8. “the republican party .. will deserve what they get … in the next 20 years”

    Not sure what little is left of our democracy or planet can wait that long.

    Have you considered registering as a democrat?

  9. I’m going to live long enough to see this bullshit expunged, which is a lovely thought.

    May it be so.

    But methinks thou art an optimist. Me, I wonder if even a Democrat trifecta next year will be enough to ensure that there are still meaningful elections 10 years from now. We are fortunate that the current crop of Republican officeholders are such feckless clowns. I feel sure that the next iteration of Trumpism is getting tooled up someplace as we sit here, and if it comes to power it will not screw around the way these guys have. It will be the end of pluralism and representative government in the US.

  10. “ignorant white racist fauxvangelical moneyworshippers”

    That is one of the most beautifully succinct descriptions of the ‘Religious Right’ movement that I’ve ever seen. I may have to steal ‘fauxvangelical’ for my own use (with proper credit, of course).

  11. I’m having a more and more difficult time being civil to my Trump-cult family members. But yes, you’re right- it’s hard to have coherent things to say when everything is as it is.

  12. One thing that I’ve been thinking about a lot is WHY he got elected, and why he’s so strongly defended by his supporters, and the Republican party. @Scalzi, do you have any thoughts about this?

  13. Colin Kuskie, don’t *ever* believe that bigotry had been fully eradicated *anywhere.* Bigots have always been and will always be among us.

    Sometimes they lay low, sometimes they come out from whatever rock they hibernate under, and then it’s ‘Heil Trump!’

    That’s why it’s important to never elect anyone with ‘bigot appeal’.

  14. Channel us a little Mencken, perhaps?

    “As democracy is perfected, the office of President represents, more and more closely, the inner soul of the people. On some great and glorious day, the plain folks of the land will reach their heart’s desire at last and the White House will be adorned by a downright moron.”

    “The trouble with Communism is the Communists, just as the trouble with Christianity is the Christians.”

  15. I certainly understand why you feel burned out on the concept of commentary as, as you put it, what can be said that hasn’t already been said? For me, personally, the treat comes in when YOU specifically say it, because you are a fantastic wordsmith. So if you want to write something I’ve already heard, but in your voice, I’ll eagerly give it a read. But as others have said, and as I’m sure you intend to do, only do it if it’ll be enjoyable to you on some axis.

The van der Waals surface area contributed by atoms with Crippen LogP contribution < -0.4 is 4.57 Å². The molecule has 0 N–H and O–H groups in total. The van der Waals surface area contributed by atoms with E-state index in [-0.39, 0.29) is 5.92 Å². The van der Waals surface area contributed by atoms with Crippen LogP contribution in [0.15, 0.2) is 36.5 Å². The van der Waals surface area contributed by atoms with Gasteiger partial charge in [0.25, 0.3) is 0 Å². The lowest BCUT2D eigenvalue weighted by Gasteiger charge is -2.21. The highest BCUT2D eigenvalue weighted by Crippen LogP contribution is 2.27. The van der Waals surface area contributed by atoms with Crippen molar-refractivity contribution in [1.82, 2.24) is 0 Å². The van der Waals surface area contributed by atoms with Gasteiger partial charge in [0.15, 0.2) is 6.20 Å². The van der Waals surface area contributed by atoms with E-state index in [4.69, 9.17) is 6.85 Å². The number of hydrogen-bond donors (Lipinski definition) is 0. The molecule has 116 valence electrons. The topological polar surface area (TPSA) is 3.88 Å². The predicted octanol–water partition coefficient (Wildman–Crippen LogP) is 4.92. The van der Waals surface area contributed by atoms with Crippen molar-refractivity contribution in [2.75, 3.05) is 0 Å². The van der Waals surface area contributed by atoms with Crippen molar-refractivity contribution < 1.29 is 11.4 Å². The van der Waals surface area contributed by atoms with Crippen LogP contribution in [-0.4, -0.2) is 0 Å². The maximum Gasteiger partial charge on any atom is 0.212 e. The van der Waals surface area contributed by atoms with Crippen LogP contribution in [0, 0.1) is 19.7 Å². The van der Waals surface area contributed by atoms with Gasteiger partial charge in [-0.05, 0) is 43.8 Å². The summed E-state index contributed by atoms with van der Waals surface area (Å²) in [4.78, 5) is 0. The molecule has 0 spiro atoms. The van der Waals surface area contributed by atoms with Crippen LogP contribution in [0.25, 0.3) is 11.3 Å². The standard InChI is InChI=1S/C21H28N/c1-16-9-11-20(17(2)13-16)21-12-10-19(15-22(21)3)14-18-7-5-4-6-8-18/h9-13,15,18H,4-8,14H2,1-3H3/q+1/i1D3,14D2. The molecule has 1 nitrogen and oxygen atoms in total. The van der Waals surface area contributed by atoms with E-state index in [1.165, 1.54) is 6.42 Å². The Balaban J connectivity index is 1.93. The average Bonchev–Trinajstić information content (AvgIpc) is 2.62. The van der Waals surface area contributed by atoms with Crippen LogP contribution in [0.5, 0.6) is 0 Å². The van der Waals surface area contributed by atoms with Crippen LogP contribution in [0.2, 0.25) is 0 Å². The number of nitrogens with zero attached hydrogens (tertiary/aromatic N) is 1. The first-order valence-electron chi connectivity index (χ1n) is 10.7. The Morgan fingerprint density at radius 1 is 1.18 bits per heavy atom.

16. What bothers me even more than Trump-as-Trump is that he continues to have the support of something like 40% of the voting population (depending on which polls you look at), and that not all of them are the cartoon yahoos of, well, anti-Trump cartoons. Every day I see people who ought to know better* fend off every piece of evidence or argument that suggests that T is what he is–or, worse, who acknowledge some character flaws but insist that he’s doing what needs to be done but is being unfairly attacked by the opposition, the Deep State, the socialists, or other flavors of Bad Guys.

    It’s just about impossible to engage these people in a reasonable manner, since they are locked into a defensive mode that feels like the Python argument sketch. I have finally given up on trying, since most discussions descend quickly into dismissals or insults. (Not on my part–my mother raised me better than that.) I have to say that I’m coming to see Trumpism as a form of personality disorder. I fear what some of that 40% might do in the face of a successful impeachment (unlikely) or even an electoral loss (possible).

    Then there’s what Trump’s cynical, opportunistic enablers and allies are doing while the Big Guy does his standup routine. McConnell & Co. have been working to realign the court system since the Obama administration, and if that project is successful, Trumpism could have a life beyond any Trump administration. Then there’s the damage done by the effective purges of federal agencies, departments, and services, all being cheered by governmental atomists who think that any bureaucrat is a minion of the Deep State. Institutional memory and expertise take time to develop, and all manner of mischief is possible while it recovers.

    And last: I hope it’s just an old man’s bad dreams, but for the last year or so I’ve been reading novels set in 1930s Europe (Alan Furst, Philip Kerr, Robert Harris) that vividly depict the operations of fascist orders, and every time I see coverage of a Trump rally the similarities scare me.

    *That is, who are reasonably well-educated, literate, not-economically-desperate or part of an actual underclass, and so on.

  17. Unfortunately, it’s much more likely than not that the orange menace will get reelected, largely because people like your nice neighbors will happily vote for the misogynistic, racist, unrelentingly stupid and profoundly corrupt lunatic. Aided by the Dems likely nominating Warren who won’t be able to recapture the senate, even if she manages to win the Presidency by some fluke, so the best result will be four years of futility, deadlock and MoscowMitch.

    I’ve given up worrying about it, I’m an old-ish well off white dude so have the privilege of being able to do that, and also have the privilege of not voting Warren as I’m in California so my vote doesn’t count.